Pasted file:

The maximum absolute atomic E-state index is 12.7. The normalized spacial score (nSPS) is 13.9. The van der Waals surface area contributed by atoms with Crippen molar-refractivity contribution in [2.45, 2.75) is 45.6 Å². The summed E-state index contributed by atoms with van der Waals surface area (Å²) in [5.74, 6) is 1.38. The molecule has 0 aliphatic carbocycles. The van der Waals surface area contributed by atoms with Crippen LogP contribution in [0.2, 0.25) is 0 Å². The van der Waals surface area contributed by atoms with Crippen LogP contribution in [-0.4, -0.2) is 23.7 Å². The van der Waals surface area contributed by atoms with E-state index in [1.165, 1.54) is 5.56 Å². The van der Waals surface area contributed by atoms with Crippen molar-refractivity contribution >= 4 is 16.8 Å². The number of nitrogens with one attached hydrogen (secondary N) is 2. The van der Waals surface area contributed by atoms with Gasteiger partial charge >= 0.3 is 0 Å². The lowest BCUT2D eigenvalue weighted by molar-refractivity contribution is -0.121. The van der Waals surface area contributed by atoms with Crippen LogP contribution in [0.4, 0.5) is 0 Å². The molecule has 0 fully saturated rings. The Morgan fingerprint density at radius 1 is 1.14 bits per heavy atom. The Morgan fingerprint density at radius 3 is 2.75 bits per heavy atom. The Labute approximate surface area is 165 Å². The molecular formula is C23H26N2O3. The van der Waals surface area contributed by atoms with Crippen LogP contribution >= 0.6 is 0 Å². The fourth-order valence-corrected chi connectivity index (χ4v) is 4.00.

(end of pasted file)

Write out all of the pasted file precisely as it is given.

The maximum absolute atomic E-state index is 12.7. The normalized spacial score (nSPS) is 13.9. The van der Waals surface area contributed by atoms with Crippen molar-refractivity contribution in [2.45, 2.75) is 45.6 Å². The summed E-state index contributed by atoms with van der Waals surface area (Å²) in [5.74, 6) is 1.38. The molecule has 0 aliphatic carbocycles. The van der Waals surface area contributed by atoms with Crippen LogP contribution in [0.2, 0.25) is 0 Å². The van der Waals surface area contributed by atoms with Crippen LogP contribution in [-0.4, -0.2) is 23.7 Å². The van der Waals surface area contributed by atoms with E-state index in [1.165, 1.54) is 5.56 Å². The van der Waals surface area contributed by atoms with Crippen molar-refractivity contribution >= 4 is 16.8 Å². The number of nitrogens with one attached hydrogen (secondary N) is 2. The van der Waals surface area contributed by atoms with Gasteiger partial charge >= 0.3 is 0 Å². The lowest BCUT2D eigenvalue weighted by molar-refractivity contribution is -0.121. The van der Waals surface area contributed by atoms with Crippen LogP contribution in [0.4, 0.5) is 0 Å². The molecule has 0 fully saturated rings. The Morgan fingerprint density at radius 1 is 1.14 bits per heavy atom. The Morgan fingerprint density at radius 3 is 2.75 bits per heavy atom. The Labute approximate surface area is 165 Å². The molecular formula is C23H26N2O3. The van der Waals surface area contributed by atoms with Crippen LogP contribution >= 0.6 is 0 Å². The fourth-order valence-corrected chi connectivity index (χ4v) is 4.00.